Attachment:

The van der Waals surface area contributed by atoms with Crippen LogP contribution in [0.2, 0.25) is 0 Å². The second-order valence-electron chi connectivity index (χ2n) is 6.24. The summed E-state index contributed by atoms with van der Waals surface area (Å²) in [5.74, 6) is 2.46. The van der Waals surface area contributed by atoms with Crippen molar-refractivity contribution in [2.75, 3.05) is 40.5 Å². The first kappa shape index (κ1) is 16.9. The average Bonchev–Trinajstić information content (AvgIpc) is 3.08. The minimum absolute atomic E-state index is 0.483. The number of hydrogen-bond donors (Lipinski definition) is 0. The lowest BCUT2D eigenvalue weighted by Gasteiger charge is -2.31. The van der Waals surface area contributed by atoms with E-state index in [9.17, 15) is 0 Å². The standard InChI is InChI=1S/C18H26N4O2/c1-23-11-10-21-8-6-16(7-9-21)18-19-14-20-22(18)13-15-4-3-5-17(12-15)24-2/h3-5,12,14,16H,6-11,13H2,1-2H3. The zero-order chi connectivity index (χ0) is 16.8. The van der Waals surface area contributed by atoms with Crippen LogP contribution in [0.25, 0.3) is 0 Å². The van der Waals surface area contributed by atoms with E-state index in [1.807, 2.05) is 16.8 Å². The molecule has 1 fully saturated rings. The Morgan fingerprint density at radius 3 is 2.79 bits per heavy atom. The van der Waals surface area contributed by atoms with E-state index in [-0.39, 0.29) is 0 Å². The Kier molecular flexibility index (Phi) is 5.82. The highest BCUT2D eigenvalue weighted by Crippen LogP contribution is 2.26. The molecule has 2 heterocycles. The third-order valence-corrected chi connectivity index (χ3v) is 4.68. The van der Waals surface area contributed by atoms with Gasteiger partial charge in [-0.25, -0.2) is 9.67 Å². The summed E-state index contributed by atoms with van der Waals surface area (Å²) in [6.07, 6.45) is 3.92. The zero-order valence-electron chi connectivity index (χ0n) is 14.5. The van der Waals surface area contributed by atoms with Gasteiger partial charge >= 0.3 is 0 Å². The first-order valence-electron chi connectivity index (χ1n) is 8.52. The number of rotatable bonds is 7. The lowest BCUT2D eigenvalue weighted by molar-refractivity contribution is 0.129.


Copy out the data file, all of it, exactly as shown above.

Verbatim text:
The van der Waals surface area contributed by atoms with Crippen LogP contribution in [0.2, 0.25) is 0 Å². The second-order valence-electron chi connectivity index (χ2n) is 6.24. The summed E-state index contributed by atoms with van der Waals surface area (Å²) in [5.74, 6) is 2.46. The van der Waals surface area contributed by atoms with Crippen molar-refractivity contribution in [2.75, 3.05) is 40.5 Å². The first kappa shape index (κ1) is 16.9. The average Bonchev–Trinajstić information content (AvgIpc) is 3.08. The minimum absolute atomic E-state index is 0.483. The number of hydrogen-bond donors (Lipinski definition) is 0. The lowest BCUT2D eigenvalue weighted by Gasteiger charge is -2.31. The van der Waals surface area contributed by atoms with E-state index in [9.17, 15) is 0 Å². The standard InChI is InChI=1S/C18H26N4O2/c1-23-11-10-21-8-6-16(7-9-21)18-19-14-20-22(18)13-15-4-3-5-17(12-15)24-2/h3-5,12,14,16H,6-11,13H2,1-2H3. The zero-order chi connectivity index (χ0) is 16.8. The van der Waals surface area contributed by atoms with Crippen LogP contribution in [0.25, 0.3) is 0 Å². The van der Waals surface area contributed by atoms with E-state index in [1.807, 2.05) is 16.8 Å². The molecule has 1 fully saturated rings. The Morgan fingerprint density at radius 3 is 2.79 bits per heavy atom. The van der Waals surface area contributed by atoms with E-state index in [-0.39, 0.29) is 0 Å². The Kier molecular flexibility index (Phi) is 5.82. The highest BCUT2D eigenvalue weighted by Crippen LogP contribution is 2.26. The molecule has 2 heterocycles. The third-order valence-corrected chi connectivity index (χ3v) is 4.68. The van der Waals surface area contributed by atoms with Gasteiger partial charge in [-0.25, -0.2) is 9.67 Å². The summed E-state index contributed by atoms with van der Waals surface area (Å²) in [6.07, 6.45) is 3.92. The zero-order valence-electron chi connectivity index (χ0n) is 14.5. The van der Waals surface area contributed by atoms with Gasteiger partial charge >= 0.3 is 0 Å². The first-order valence-electron chi connectivity index (χ1n) is 8.52. The number of rotatable bonds is 7. The lowest BCUT2D eigenvalue weighted by molar-refractivity contribution is 0.129.